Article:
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the nectaries of very many flowers from different places under all the possible circumstances in which nectar might be secreted, did he feel justified in saying, “We may therefore safely conclude that the nectaries of the above named orchids neither in this country nor in Germany ever contain nectar.” Even then he restricted the negative conclusion to the two countries in which the exhaustive examinations had been made. But he did not rest with this negative evidence. It was strong enough to convince him that there was no ordinary nectar, but the further evidence that he presents shows how quickly negative evidence falls into the background in the presence of even the most indirect positive evidence. He was thoroughly convinced that these orchids require the visits of insects for fertilization, that insects visit flowers for the attractions offered in the way of nectar, pollen, etc.; that nature could not deceive insects by a permanent imposture, and yet that in these orchids the ordinary attraction was absent. It was as if a crime had been committed, and he were asked to believe there was no criminal. In examining the nectaries of the several species of orchids he was “surprised at the degree to which the inner and outer membranes forming the tube or spur were separated from each other, also at the delicate nature of the
inner membrane, . . . and, lastly, at the quantity of fluid contained between the two membranes.” He found the space between the
membranes of other nectaries quite dry. He then examined other forms that do secrete nectar in the ordinary way, and found the membranes closely united, instead of separated by a space. “I was therefore led to conclude,” he said, “that insects penetrate the lax membrane of the nectaries of the above named orchids and suck the copious fluid between the two membranes. This was a bold hypothesis, for at the time no case was known of insects penetrating with their proboscides even the laxest membrane.” He afterwards learned that at the Cape of Good Hope moths and butterflies penetrate peaches and plums, and in Queensland, Australia, a moth penetrates the rind of the orange. These facts merely proved his anticipation less anomalous than it had seemed. The bees which he saw visiting Orchis morio kept their proboscides inserted in the nectaries for some time. He opened several nectaries, and found brown specks, due, as he believed, to punctures made some time before. Herman Müller has since corroborated Darwin's interpretation, saying, “My own observations have confirmed this view, as well as every detail of the rest of Darwin's account.”" The negative evidence was, by its very completeness, a stumbling-block to Darwin's beliefs. As must sooner or later be done with all instances of negative evidence, he again set about replacing it by positive evidence, which removed the necessity of the belief which the negative evidence destroyed. Until that was done the negative evidence increased rather than diminished the mystery that needed solution.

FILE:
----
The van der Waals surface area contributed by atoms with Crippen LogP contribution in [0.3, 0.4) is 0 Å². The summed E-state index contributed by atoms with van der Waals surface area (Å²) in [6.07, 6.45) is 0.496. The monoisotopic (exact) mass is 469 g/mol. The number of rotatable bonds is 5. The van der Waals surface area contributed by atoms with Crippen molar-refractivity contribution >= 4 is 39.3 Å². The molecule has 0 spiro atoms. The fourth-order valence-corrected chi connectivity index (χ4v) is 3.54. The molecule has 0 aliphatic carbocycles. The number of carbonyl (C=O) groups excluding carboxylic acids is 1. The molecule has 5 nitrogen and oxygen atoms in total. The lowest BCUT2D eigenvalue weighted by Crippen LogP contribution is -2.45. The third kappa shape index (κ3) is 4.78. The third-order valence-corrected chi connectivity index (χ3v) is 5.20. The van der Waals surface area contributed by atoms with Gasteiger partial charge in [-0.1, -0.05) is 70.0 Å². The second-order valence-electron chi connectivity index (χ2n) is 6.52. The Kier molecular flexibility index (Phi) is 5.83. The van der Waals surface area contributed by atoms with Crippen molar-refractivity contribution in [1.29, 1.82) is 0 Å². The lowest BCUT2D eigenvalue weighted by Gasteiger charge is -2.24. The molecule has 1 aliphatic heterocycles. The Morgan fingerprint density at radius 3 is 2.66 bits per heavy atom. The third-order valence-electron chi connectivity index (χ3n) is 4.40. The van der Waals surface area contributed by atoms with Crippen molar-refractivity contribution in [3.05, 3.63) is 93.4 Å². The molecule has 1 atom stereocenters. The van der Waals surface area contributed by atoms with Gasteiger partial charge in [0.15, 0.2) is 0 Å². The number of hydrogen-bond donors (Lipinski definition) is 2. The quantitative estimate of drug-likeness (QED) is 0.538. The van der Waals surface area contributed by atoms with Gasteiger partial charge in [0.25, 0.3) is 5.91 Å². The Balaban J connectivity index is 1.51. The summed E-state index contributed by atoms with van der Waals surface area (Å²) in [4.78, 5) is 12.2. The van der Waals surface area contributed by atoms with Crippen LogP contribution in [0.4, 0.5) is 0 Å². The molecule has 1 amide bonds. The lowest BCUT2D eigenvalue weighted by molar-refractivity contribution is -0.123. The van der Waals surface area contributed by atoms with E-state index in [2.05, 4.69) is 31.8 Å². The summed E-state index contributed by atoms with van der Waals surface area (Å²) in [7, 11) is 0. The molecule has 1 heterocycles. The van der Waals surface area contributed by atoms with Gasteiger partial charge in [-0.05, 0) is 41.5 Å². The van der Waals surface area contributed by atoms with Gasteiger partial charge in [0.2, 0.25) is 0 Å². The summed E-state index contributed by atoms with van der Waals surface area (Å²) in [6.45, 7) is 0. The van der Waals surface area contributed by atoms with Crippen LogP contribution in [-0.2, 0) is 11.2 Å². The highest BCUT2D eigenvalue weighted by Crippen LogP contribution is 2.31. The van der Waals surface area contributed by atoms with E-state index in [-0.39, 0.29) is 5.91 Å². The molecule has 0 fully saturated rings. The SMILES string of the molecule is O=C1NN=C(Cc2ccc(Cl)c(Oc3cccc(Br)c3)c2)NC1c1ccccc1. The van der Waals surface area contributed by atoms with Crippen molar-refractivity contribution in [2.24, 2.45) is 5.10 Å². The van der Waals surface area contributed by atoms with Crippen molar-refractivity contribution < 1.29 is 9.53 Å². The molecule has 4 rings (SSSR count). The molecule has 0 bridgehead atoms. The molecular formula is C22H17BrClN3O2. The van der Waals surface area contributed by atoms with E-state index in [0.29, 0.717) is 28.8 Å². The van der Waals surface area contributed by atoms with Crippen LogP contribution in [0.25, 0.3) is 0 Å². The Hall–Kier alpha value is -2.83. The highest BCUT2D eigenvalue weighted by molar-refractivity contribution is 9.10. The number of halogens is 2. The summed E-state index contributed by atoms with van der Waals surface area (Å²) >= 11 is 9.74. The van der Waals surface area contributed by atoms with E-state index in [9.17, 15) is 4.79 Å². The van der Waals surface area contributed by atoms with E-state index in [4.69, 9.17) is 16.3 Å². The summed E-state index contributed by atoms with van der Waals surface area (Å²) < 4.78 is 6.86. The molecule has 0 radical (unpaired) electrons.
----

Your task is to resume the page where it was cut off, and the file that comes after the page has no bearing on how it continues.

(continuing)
ERFORMED consciously or unconsciously, the act of classification is indispensable to and accompanies every scientific inference. A mind is orderly or slovenly, according as it does or does not habitually and accurately classify the facts with which it comes in contact. The success of an investigation, the worth of a conclusion, are in direct proportion to the fidelity to this principle and the exhaustiveness with which the process is carried out. In nature, constant forces at work upon varying materials necessarily produce segregation; the like are brought together, and the unlike separated. The result is a literally “natural classification.” This simple result is rarely realized. The forces at work are so numerous, and have acted so long, that, especially with reference to living things, Nature's serial classifications in space and time have been broken up and thrown into confusion to such an extent that they are seldom recognizable. The result is a superficial chaos of phenomena. The recognition of natural classifications was an excessively slow growth; they were finally worked out by the slow collection of material and successive attempts at a natural arrangement. In nature's arrangement of living things over the earth it has been very difficult to recognize law, and at first it was possible only where isolation has been long continued and the forces at work upon living things have been few and steady in their action. Even then the recognition has required extensive travel and a powerful inclination to classify and recognize the relations of distant facts to each other. It was the recognition of several such arrangements or classifications in Nature that first led Darwin to reflect on the Origin of Species. What immortalized his observations is not the simple fact that they were made, but that by their cumulative presentation they led Darwin to seek an adequate cause for these natural arrangements. After pointing out, in the narrative of his voyage, the striking relation between the fossil and the living animals of South America, he said: “This wonderful relationship in the same continent between the dead and the living will, I do not doubt, hereafter throw more light on